Beauty in the Ordinary

“But we urge you, brothers, to do this more and more, and to aspire to live quietly, and to mind your own affairs, and to work with your hands, as we instructed you.” 1 Thessalonians 4:10b-11

I will be turning forty-nine next week.  At this age, birthdays often induce some refection, especially since I am so close to the big 5-0.  Some women view turning fifty as the beginning of the end when wrinkles, cellulite and grey hair take over.  Other women see it as a pivotal turning point where they make a bucket list and prioritize accomplishments to achieve before the end of their life.  I have one more year to think about what I want fifty to look like.  But this year, at almost forty-nine, I feel contemplative.  If I look back on my life, it is nothing like I imagined it would be, but everything I hoped it would be.  And if I had to describe my life in a few words, I would say “beautifully ordinary”.  This may seem like a contradictory statement, and maybe a little bit of a letdown, but take a little journey with me through an ordinary life lived out beautifully by the grace of God.

This is one of the best organization tools I use. It makes menu planning fun. Picture credit Margaret Collins

As a child, I thought I was headed toward a career making a big impact on the world.  At one point, I wanted to be an investigative reporter exploring the streets of Calcutta.  I also thought about being a lobbyist climbing Capitol Hill, trying to influence Congress for social justice causes.  Later, I hoped I would be a therapist helping other people overcome childhood trauma.  Regardless, all my dreams involved travel, adventure, and influence!

My reality, however, has looked quite different.  Instead of a career, I chose to stay home with my children and home-educate them.  Yes, we did travel, but never anywhere requiring a passport.  Any international travel was done from our living room through the pages of books, or in my kitchen where I tried to introduce my children to international cuisine.  Adventure was not found in a war-torn village, instead it was found camping in a tent, banging logs together to scare away the raccoons, or exploring nature in our backyard.  And, although I never became a licensed therapist, the people I influenced the greatest were those who lived in the four walls of my home.  This did not happen by me extolling the virtues of a Christian world point of view, although both my children would say I did my share of that.  I impacted lives around me by doing the ordinary things in my life through the inspiration of God and to the best of my ability!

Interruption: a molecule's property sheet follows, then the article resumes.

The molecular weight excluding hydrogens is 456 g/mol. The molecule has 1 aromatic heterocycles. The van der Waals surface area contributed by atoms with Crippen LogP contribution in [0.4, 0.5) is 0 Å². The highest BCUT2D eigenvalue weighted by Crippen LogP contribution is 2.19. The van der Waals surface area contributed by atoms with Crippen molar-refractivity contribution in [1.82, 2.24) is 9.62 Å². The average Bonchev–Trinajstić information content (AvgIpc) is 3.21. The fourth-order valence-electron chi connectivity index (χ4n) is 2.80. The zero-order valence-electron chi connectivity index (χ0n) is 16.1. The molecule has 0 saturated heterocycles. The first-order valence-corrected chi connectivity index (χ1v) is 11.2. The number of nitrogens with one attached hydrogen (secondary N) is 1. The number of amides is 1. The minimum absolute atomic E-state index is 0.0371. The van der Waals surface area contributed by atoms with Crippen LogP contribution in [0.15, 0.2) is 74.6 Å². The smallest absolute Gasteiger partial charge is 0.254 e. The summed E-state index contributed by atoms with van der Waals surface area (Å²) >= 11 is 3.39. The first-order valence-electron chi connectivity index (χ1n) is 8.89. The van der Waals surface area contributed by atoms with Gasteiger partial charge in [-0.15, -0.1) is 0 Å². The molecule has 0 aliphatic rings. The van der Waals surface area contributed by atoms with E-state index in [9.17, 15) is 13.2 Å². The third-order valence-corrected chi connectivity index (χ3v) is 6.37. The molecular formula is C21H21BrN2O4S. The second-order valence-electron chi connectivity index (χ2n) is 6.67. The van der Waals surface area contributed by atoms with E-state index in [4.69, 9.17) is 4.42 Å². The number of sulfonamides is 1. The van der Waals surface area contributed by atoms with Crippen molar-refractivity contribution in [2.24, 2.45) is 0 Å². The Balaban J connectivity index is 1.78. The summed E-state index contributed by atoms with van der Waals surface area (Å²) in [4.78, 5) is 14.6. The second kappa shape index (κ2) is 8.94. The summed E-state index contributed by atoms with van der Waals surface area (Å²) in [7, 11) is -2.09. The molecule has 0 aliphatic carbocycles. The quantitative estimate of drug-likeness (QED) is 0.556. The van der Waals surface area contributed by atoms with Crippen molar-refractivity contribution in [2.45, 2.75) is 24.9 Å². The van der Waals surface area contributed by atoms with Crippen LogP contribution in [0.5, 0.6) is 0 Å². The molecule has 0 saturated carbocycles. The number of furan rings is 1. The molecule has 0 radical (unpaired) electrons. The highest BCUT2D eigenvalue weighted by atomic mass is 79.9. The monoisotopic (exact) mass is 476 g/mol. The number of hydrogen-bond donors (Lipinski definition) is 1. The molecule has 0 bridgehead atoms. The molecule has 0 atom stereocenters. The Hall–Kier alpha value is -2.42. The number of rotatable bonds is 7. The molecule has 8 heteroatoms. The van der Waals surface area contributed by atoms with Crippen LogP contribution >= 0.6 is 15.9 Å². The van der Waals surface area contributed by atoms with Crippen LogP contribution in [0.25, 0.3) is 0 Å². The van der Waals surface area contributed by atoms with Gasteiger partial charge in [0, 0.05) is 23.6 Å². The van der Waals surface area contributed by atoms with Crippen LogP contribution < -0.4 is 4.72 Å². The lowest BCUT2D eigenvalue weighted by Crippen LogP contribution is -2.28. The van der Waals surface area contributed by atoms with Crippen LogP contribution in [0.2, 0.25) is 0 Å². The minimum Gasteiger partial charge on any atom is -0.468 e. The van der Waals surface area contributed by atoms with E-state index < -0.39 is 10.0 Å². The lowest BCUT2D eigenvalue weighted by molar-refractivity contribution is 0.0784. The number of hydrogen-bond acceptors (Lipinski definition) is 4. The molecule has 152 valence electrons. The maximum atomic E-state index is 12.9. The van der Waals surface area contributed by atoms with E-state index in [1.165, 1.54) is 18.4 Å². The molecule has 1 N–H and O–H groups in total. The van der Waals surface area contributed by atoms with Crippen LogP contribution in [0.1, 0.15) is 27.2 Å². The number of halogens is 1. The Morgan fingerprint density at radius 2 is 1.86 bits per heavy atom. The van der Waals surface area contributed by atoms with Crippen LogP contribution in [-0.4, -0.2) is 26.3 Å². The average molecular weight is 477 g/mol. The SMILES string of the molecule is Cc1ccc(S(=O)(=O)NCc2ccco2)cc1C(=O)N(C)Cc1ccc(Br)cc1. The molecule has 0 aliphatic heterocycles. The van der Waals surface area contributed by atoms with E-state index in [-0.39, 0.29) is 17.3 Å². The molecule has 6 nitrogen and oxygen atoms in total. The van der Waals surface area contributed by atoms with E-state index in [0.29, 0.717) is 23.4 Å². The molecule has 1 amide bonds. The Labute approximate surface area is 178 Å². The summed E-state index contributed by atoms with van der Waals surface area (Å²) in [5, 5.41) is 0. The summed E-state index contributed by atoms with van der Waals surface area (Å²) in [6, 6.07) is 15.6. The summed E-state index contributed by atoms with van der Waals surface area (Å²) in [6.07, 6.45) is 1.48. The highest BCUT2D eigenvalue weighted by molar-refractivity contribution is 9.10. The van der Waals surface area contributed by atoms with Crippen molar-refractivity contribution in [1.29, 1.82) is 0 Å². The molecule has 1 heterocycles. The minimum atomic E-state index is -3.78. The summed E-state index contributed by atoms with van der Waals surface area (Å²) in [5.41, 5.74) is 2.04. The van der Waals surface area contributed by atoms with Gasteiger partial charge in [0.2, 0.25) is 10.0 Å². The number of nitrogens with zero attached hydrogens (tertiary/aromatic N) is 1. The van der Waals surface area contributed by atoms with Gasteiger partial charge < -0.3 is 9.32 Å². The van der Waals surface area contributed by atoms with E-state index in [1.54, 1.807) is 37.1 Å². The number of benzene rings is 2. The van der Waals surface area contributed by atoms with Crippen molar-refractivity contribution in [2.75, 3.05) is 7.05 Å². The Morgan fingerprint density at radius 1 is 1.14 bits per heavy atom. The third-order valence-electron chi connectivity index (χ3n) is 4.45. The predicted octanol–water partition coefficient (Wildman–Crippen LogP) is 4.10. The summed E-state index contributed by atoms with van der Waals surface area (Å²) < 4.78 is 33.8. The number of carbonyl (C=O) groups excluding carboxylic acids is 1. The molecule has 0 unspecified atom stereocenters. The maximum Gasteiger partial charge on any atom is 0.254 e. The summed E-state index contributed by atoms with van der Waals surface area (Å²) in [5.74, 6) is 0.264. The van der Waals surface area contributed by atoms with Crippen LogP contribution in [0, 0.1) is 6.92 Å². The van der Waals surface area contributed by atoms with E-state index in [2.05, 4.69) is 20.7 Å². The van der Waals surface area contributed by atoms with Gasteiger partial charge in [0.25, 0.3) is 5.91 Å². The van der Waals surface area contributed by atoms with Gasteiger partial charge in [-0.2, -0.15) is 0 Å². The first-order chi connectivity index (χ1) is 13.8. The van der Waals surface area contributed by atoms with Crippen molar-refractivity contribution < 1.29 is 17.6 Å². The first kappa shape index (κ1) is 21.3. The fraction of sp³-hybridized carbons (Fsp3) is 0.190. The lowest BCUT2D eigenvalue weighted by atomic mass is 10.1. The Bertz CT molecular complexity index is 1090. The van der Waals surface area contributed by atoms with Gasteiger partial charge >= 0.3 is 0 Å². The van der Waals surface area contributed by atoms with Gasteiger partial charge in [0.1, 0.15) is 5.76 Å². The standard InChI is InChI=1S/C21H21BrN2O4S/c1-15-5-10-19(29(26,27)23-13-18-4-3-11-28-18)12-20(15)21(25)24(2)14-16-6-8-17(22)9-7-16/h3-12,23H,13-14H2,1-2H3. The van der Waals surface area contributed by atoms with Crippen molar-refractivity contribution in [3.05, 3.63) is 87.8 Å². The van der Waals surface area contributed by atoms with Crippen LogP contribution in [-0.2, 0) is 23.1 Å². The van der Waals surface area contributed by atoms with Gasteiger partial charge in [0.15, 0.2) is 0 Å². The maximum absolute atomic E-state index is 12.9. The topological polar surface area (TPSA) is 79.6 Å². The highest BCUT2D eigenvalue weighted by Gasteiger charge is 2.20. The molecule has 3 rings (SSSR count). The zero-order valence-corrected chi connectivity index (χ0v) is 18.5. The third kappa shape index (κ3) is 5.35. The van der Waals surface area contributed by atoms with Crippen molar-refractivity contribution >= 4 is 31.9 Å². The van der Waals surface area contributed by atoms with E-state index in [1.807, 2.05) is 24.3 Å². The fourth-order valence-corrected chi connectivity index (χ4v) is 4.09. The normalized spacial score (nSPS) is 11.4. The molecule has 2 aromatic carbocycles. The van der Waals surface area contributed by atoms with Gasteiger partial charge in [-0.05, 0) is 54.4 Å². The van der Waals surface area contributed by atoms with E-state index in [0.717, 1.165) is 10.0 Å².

My friend, Lynette, an incredible micro blogger with “Joy Intended”, wrote, this week, about “the momma of that little boy with three loaves and two small fishes.  Yes, the unnamed lady.  She was somebody great.  Because she was back home, in the kitchen, way behind the scenes.  Doing the mundane thing of baking bread for the 192,384 time.”  Little did this mother know that her very bread would be used in a miracle to feed thousands.  It is in the mundane, ordinary tasks we do every day that impact others.  It is finding the one gift or talent God has given us and developing that talent to bless the kingdom of God.  It is choosing to reflect God’s beauty in your corner of the world, no matter how big or small the impact may be.

I have spent a lot of time writing out menu plans and grocery lists, not only to feed my family, but also to make sure our pantry is always company ready.  I have learned to preserve several different flavors of jam, some of which delight a certain eight-year-old on her toast, every morning.  I try to keep my home sunny and comfortable, so that both my family and friends can be in a place that is inviting and conducive to good conversation.  I keep a stack of cards on hand to jot short notes of encouragement to others.